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PLoS One. 2008 Apr 23;3(4):e1994. doi: 10.1371/journal.pone.0001994.

Sorting signals, N-terminal modifications and abundance of the chloroplast proteome.

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  • 1Department of Plant Biology, Cornell University, Ithaca, New York, United States of America.

Abstract

Characterization of the chloroplast proteome is needed to understand the essential contribution of the chloroplast to plant growth and development. Here we present a large scale analysis by nanoLC-Q-TOF and nanoLC-LTQ-Orbitrap mass spectrometry (MS) of ten independent chloroplast preparations from Arabidopsis thaliana which unambiguously identified 1325 proteins. Novel proteins include various kinases and putative nucleotide binding proteins. Based on repeated and independent MS based protein identifications requiring multiple matched peptide sequences, as well as literature, 916 nuclear-encoded proteins were assigned with high confidence to the plastid, of which 86% had a predicted chloroplast transit peptide (cTP). The protein abundance of soluble stromal proteins was calculated from normalized spectral counts from LTQ-Obitrap analysis and was found to cover four orders of magnitude. Comparison to gel-based quantification demonstrates that 'spectral counting' can provide large scale protein quantification for Arabidopsis. This quantitative information was used to determine possible biases for protein targeting prediction by TargetP and also to understand the significance of protein contaminants. The abundance data for 550 stromal proteins was used to understand abundance of metabolic pathways and chloroplast processes. We highlight the abundance of 48 stromal proteins involved in post-translational proteome homeostasis (including aminopeptidases, proteases, deformylases, chaperones, protein sorting components) and discuss the biological implications. N-terminal modifications were identified for a subset of nuclear- and chloroplast-encoded proteins and a novel N-terminal acetylation motif was discovered. Analysis of cTPs and their cleavage sites of Arabidopsis chloroplast proteins, as well as their predicted rice homologues, identified new species-dependent features, which will facilitate improved subcellular localization prediction. No evidence was found for suggested targeting via the secretory system. This study provides the most comprehensive chloroplast proteome analysis to date and an expanded Plant Proteome Database (PPDB) in which all MS data are projected on identified gene models.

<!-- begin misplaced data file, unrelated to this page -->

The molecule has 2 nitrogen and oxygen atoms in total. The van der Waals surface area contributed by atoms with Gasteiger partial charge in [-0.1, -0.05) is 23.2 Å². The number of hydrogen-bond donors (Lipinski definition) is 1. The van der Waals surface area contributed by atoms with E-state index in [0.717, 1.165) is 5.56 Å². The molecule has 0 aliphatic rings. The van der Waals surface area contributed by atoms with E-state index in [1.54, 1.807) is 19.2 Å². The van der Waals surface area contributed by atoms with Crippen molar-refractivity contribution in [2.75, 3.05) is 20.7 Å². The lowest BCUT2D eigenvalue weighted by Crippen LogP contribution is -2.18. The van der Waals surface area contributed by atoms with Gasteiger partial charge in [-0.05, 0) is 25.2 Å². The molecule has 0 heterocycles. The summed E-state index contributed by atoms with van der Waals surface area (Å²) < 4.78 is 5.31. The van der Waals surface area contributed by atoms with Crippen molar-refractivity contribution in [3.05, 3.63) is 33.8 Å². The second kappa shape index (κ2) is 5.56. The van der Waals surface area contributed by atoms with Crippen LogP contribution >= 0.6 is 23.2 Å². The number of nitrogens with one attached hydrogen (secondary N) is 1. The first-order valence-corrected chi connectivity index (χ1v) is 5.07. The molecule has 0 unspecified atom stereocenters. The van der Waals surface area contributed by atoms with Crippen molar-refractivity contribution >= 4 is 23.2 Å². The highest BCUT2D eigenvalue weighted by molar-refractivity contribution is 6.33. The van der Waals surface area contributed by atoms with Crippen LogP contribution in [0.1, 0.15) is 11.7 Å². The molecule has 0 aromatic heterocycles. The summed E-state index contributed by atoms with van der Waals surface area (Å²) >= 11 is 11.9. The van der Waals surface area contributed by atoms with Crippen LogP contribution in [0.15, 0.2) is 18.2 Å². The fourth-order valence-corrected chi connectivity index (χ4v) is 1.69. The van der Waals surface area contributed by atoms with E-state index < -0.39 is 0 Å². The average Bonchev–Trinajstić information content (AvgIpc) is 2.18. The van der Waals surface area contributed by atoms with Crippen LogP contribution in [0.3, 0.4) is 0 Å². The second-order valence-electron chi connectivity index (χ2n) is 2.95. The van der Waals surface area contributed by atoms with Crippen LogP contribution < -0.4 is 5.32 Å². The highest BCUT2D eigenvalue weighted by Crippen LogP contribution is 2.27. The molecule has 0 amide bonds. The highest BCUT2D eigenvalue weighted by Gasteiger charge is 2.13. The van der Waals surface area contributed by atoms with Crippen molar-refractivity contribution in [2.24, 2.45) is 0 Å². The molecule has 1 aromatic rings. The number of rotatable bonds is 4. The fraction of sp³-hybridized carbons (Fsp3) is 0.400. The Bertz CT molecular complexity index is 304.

PMID:
18431481
[PubMed - indexed for MEDLINE]
PMCID:
PMC2291561
Free PMC Article

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